Pelvic Pain

Pelvic Pain Michigan Pelvic Health Institute

  • One in five men and women in the U.S. have pelvic floor dysfunction.
  • Many people with pelvic pain have seen multiple doctors and have had many tests and procedures, but they still do not know the cause of their symptoms.
  • Our specialty program has been created to provide services specifically for the pelvic area regarding urinary and bowel symptoms, pain, pregnancy & postpartum as well as cancers of the pelvic & abdominal region.

Treatment is available at our Plymouth, Brighton and Commerce locations.

Pelvic Pain

One in five in the U.S. have a pelvic floor dysfunction. We provide patient education and a home program.

Pregnancy & Postpartum

We are dedicated to improving the health and well-being of women during all pregnancy and postpartum phases.

Urinary Incontinence

Physical therapy can help decrease or resolve urinary leakage, identify bladder irritants and strengthen pelvic floor, muscles through an individualized exercise program.

Symptoms

  • Lower abdominal pain
  • pressure
  • Period pain
  • Bladder urgency and frequency
  • Painful urination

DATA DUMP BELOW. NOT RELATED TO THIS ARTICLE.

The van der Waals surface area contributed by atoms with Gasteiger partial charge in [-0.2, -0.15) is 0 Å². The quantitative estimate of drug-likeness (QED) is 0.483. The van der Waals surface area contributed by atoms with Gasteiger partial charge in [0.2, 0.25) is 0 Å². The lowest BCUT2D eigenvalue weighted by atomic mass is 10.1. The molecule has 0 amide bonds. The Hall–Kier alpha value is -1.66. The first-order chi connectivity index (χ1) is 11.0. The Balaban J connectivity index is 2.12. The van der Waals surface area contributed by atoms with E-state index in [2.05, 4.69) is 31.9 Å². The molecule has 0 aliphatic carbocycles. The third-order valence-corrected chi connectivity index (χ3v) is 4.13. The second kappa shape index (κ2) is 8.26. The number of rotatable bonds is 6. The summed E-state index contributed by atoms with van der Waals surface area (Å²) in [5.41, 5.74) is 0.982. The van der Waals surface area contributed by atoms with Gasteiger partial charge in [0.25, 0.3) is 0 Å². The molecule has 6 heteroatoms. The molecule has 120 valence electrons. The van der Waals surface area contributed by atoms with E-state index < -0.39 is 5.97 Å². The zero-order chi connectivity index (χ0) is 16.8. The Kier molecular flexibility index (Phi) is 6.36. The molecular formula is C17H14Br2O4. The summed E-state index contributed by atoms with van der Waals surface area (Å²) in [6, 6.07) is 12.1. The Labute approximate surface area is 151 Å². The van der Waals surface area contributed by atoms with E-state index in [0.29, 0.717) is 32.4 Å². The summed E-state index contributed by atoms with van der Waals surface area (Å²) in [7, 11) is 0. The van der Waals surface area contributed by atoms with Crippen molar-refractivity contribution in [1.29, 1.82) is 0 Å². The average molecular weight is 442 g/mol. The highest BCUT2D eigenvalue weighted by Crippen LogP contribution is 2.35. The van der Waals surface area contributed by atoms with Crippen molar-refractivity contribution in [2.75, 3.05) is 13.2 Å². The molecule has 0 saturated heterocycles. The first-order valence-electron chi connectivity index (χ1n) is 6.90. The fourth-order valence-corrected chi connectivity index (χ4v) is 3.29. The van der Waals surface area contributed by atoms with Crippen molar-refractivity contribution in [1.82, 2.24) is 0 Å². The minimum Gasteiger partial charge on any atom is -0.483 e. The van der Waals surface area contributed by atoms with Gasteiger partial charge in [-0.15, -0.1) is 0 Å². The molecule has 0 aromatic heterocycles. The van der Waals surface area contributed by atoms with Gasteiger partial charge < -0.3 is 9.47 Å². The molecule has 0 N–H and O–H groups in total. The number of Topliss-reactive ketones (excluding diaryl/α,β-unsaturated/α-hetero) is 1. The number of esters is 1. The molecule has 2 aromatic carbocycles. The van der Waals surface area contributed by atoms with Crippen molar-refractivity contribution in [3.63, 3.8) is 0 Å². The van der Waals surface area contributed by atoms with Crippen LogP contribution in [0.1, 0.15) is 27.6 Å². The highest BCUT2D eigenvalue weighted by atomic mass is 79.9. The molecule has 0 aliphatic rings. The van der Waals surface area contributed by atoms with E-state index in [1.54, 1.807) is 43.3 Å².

• IBS or constipation
  • Back pain
  • Sexual dysfunction
  • Fatigue and depression

Treatments

  • Ultrasound
  • Electrical stimulation
  • Visceral mobilization
  • Manual therapy
  • Internal and external pelvic floor
  • Biofeedback
  • Kinesiotaping

Breast Cancer Rehab

  • Pain
  • Loss of shoulder range of motion
  • Muscle weakness
  • Postural changes
  • Deconditioning / fatigue

Cancer-Related Fatigue

  • Exhaustion not relieved by rest or sleep
  • Fatigue from weakness
How Can a Physical Therapist Help With Pelvic Pain?

Physical Therapists trained in pelvic floor dysfunction can treat vulvodynia, vulvar vestibulitis, dyspareunia, vaginismus, and abdominal/pelvic scar pain.

 

Physical Therapy may help you if you have any of the following:

  • Pain in your vagina, penis or rectum
  • Testicular Pain
  • Pain during or after intercourse
  • Pain with urination or bowel movements
  • Pain with sitting
  • Pain from a surgical incision in the pelvis or abdomen or from an episiotomy
  • Pain with pelvic exams
  • Interstitial cystitis
  • Prostatectomy and prostatitis